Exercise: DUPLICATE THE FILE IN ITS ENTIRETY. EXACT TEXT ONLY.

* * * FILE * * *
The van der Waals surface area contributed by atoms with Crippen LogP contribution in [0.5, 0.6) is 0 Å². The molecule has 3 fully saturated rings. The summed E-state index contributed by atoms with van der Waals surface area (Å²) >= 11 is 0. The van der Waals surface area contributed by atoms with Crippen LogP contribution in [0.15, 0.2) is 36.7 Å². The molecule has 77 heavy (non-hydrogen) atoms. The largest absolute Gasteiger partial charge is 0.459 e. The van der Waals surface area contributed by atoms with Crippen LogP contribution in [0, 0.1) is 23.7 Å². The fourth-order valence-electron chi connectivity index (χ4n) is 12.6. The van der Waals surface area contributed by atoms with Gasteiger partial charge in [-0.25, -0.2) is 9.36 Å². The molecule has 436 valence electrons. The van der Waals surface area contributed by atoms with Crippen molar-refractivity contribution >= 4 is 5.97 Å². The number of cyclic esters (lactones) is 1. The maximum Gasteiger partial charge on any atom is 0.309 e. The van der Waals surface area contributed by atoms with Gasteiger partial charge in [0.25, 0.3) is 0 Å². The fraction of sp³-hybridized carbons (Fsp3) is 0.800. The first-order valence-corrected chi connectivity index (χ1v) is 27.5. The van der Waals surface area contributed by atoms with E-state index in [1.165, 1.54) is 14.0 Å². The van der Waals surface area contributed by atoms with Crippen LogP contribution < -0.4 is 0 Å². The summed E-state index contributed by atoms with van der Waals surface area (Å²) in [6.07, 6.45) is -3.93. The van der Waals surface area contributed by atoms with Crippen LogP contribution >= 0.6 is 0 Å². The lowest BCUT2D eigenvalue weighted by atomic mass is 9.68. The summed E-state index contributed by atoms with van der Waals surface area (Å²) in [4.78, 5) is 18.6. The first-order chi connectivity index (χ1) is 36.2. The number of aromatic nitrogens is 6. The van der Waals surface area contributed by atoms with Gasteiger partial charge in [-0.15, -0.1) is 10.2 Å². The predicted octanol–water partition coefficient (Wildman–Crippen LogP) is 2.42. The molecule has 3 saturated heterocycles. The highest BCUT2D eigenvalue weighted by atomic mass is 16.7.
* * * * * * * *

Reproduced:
The van der Waals surface area contributed by atoms with Crippen LogP contribution in [0.5, 0.6) is 0 Å². The molecule has 3 fully saturated rings. The summed E-state index contributed by atoms with van der Waals surface area (Å²) >= 11 is 0. The van der Waals surface area contributed by atoms with Crippen LogP contribution in [0.15, 0.2) is 36.7 Å². The molecule has 77 heavy (non-hydrogen) atoms. The largest absolute Gasteiger partial charge is 0.459 e. The van der Waals surface area contributed by atoms with Crippen LogP contribution in [0, 0.1) is 23.7 Å². The fourth-order valence-electron chi connectivity index (χ4n) is 12.6. The van der Waals surface area contributed by atoms with Gasteiger partial charge in [-0.25, -0.2) is 9.36 Å². The molecule has 436 valence electrons. The van der Waals surface area contributed by atoms with Crippen molar-refractivity contribution >= 4 is 5.97 Å². The number of cyclic esters (lactones) is 1. The maximum Gasteiger partial charge on any atom is 0.309 e. The van der Waals surface area contributed by atoms with Gasteiger partial charge in [0.25, 0.3) is 0 Å². The fraction of sp³-hybridized carbons (Fsp3) is 0.800. The first-order valence-corrected chi connectivity index (χ1v) is 27.5. The van der Waals surface area contributed by atoms with E-state index in [1.165, 1.54) is 14.0 Å². The van der Waals surface area contributed by atoms with Crippen LogP contribution < -0.4 is 0 Å². The summed E-state index contributed by atoms with van der Waals surface area (Å²) in [6.07, 6.45) is -3.93. The van der Waals surface area contributed by atoms with Crippen LogP contribution >= 0.6 is 0 Å². The lowest BCUT2D eigenvalue weighted by atomic mass is 9.68. The summed E-state index contributed by atoms with van der Waals surface area (Å²) in [4.78, 5) is 18.6. The first-order chi connectivity index (χ1) is 36.2. The number of aromatic nitrogens is 6. The van der Waals surface area contributed by atoms with Gasteiger partial charge in [-0.15, -0.1) is 10.2 Å². The predicted octanol–water partition coefficient (Wildman–Crippen LogP) is 2.42. The molecule has 3 saturated heterocycles. The highest BCUT2D eigenvalue weighted by atomic mass is 16.7.